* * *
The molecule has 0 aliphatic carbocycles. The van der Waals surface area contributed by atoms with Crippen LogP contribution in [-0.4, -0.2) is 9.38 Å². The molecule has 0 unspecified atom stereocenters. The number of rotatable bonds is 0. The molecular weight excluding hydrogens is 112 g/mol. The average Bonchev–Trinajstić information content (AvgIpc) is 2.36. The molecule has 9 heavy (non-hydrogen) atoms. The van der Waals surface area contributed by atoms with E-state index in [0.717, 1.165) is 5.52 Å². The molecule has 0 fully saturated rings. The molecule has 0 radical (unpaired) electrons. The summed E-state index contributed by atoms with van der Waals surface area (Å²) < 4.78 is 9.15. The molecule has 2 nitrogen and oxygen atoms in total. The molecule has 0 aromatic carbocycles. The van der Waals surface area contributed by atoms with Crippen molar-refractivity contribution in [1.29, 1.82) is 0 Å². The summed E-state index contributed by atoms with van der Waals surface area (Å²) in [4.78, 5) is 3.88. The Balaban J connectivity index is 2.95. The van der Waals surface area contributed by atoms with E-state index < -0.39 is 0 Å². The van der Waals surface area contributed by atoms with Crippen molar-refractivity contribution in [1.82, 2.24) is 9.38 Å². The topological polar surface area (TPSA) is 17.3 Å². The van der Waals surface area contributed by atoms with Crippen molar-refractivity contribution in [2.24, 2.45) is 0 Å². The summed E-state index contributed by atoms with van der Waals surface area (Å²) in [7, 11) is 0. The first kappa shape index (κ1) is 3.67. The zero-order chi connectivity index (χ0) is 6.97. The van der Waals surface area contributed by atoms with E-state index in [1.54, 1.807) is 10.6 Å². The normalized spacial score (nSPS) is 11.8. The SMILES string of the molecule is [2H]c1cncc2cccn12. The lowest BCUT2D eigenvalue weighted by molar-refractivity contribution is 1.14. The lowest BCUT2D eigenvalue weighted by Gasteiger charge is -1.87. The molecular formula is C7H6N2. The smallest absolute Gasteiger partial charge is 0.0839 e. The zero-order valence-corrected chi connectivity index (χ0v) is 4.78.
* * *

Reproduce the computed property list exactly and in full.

The molecule has 0 aliphatic carbocycles. The van der Waals surface area contributed by atoms with Crippen LogP contribution in [-0.4, -0.2) is 9.38 Å². The molecule has 0 unspecified atom stereocenters. The number of rotatable bonds is 0. The molecular weight excluding hydrogens is 112 g/mol. The average Bonchev–Trinajstić information content (AvgIpc) is 2.36. The molecule has 9 heavy (non-hydrogen) atoms. The van der Waals surface area contributed by atoms with E-state index in [0.717, 1.165) is 5.52 Å². The molecule has 0 fully saturated rings. The molecule has 0 radical (unpaired) electrons. The summed E-state index contributed by atoms with van der Waals surface area (Å²) < 4.78 is 9.15. The molecule has 2 nitrogen and oxygen atoms in total. The molecule has 0 aromatic carbocycles. The van der Waals surface area contributed by atoms with Crippen molar-refractivity contribution in [1.29, 1.82) is 0 Å². The summed E-state index contributed by atoms with van der Waals surface area (Å²) in [4.78, 5) is 3.88. The Balaban J connectivity index is 2.95. The van der Waals surface area contributed by atoms with E-state index < -0.39 is 0 Å². The van der Waals surface area contributed by atoms with Crippen molar-refractivity contribution in [1.82, 2.24) is 9.38 Å². The topological polar surface area (TPSA) is 17.3 Å². The van der Waals surface area contributed by atoms with Crippen molar-refractivity contribution in [2.24, 2.45) is 0 Å². The summed E-state index contributed by atoms with van der Waals surface area (Å²) in [7, 11) is 0. The first kappa shape index (κ1) is 3.67. The zero-order chi connectivity index (χ0) is 6.97. The van der Waals surface area contributed by atoms with E-state index in [1.54, 1.807) is 10.6 Å². The normalized spacial score (nSPS) is 11.8. The SMILES string of the molecule is [2H]c1cncc2cccn12. The lowest BCUT2D eigenvalue weighted by molar-refractivity contribution is 1.14. The lowest BCUT2D eigenvalue weighted by Gasteiger charge is -1.87. The molecular formula is C7H6N2. The smallest absolute Gasteiger partial charge is 0.0839 e. The zero-order valence-corrected chi connectivity index (χ0v) is 4.78.